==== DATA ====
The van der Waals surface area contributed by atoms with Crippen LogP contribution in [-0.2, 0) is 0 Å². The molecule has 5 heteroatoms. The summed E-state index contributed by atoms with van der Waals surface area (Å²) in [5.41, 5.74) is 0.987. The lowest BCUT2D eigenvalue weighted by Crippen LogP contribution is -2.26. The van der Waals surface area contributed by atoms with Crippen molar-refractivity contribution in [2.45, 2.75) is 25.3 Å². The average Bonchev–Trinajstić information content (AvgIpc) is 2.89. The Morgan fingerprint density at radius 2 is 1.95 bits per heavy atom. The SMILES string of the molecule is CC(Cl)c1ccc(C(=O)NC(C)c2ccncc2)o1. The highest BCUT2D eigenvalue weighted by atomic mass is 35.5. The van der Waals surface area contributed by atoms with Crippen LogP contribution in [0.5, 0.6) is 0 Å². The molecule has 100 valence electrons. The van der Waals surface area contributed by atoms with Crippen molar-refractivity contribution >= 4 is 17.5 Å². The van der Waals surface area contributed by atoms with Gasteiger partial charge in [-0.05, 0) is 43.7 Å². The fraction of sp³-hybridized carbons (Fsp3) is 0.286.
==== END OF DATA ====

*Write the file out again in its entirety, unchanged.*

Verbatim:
The van der Waals surface area contributed by atoms with Crippen LogP contribution in [-0.2, 0) is 0 Å². The molecule has 5 heteroatoms. The summed E-state index contributed by atoms with van der Waals surface area (Å²) in [5.41, 5.74) is 0.987. The lowest BCUT2D eigenvalue weighted by Crippen LogP contribution is -2.26. The van der Waals surface area contributed by atoms with Crippen molar-refractivity contribution in [2.45, 2.75) is 25.3 Å². The average Bonchev–Trinajstić information content (AvgIpc) is 2.89. The Morgan fingerprint density at radius 2 is 1.95 bits per heavy atom. The SMILES string of the molecule is CC(Cl)c1ccc(C(=O)NC(C)c2ccncc2)o1. The highest BCUT2D eigenvalue weighted by atomic mass is 35.5. The van der Waals surface area contributed by atoms with Crippen LogP contribution in [0.5, 0.6) is 0 Å². The molecule has 100 valence electrons. The van der Waals surface area contributed by atoms with Crippen molar-refractivity contribution >= 4 is 17.5 Å². The van der Waals surface area contributed by atoms with Gasteiger partial charge in [-0.05, 0) is 43.7 Å². The fraction of sp³-hybridized carbons (Fsp3) is 0.286.